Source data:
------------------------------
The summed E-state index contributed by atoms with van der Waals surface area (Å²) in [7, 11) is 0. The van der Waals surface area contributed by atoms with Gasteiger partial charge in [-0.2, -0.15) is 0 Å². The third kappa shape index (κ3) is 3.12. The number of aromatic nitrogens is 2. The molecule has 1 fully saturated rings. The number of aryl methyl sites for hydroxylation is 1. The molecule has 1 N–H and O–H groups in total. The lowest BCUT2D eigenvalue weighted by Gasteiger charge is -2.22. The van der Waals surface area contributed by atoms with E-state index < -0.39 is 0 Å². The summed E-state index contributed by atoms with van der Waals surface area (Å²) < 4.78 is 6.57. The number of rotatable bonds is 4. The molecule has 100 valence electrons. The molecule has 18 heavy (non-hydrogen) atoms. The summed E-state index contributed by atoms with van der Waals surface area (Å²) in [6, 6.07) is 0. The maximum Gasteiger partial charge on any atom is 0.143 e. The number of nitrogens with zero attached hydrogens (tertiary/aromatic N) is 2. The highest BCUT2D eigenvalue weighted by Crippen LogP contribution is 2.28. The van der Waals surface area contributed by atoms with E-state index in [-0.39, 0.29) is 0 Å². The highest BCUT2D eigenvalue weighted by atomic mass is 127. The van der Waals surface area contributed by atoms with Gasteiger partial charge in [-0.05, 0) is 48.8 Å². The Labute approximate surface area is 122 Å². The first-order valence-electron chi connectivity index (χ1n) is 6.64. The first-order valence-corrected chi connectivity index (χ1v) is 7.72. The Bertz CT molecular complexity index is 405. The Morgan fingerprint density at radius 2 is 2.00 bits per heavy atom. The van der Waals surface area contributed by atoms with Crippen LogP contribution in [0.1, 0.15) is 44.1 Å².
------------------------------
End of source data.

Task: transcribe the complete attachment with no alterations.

The summed E-state index contributed by atoms with van der Waals surface area (Å²) in [7, 11) is 0. The van der Waals surface area contributed by atoms with Gasteiger partial charge in [-0.2, -0.15) is 0 Å². The third kappa shape index (κ3) is 3.12. The number of aromatic nitrogens is 2. The molecule has 1 fully saturated rings. The number of aryl methyl sites for hydroxylation is 1. The molecule has 1 N–H and O–H groups in total. The lowest BCUT2D eigenvalue weighted by Gasteiger charge is -2.22. The van der Waals surface area contributed by atoms with E-state index < -0.39 is 0 Å². The summed E-state index contributed by atoms with van der Waals surface area (Å²) < 4.78 is 6.57. The number of rotatable bonds is 4. The molecule has 100 valence electrons. The molecule has 18 heavy (non-hydrogen) atoms. The summed E-state index contributed by atoms with van der Waals surface area (Å²) in [6, 6.07) is 0. The maximum Gasteiger partial charge on any atom is 0.143 e. The number of nitrogens with zero attached hydrogens (tertiary/aromatic N) is 2. The highest BCUT2D eigenvalue weighted by Crippen LogP contribution is 2.28. The van der Waals surface area contributed by atoms with E-state index in [-0.39, 0.29) is 0 Å². The highest BCUT2D eigenvalue weighted by atomic mass is 127. The van der Waals surface area contributed by atoms with Gasteiger partial charge in [-0.05, 0) is 48.8 Å². The Labute approximate surface area is 122 Å². The first-order valence-electron chi connectivity index (χ1n) is 6.64. The first-order valence-corrected chi connectivity index (χ1v) is 7.72. The Bertz CT molecular complexity index is 405. The Morgan fingerprint density at radius 2 is 2.00 bits per heavy atom. The van der Waals surface area contributed by atoms with Crippen LogP contribution in [0.1, 0.15) is 44.1 Å².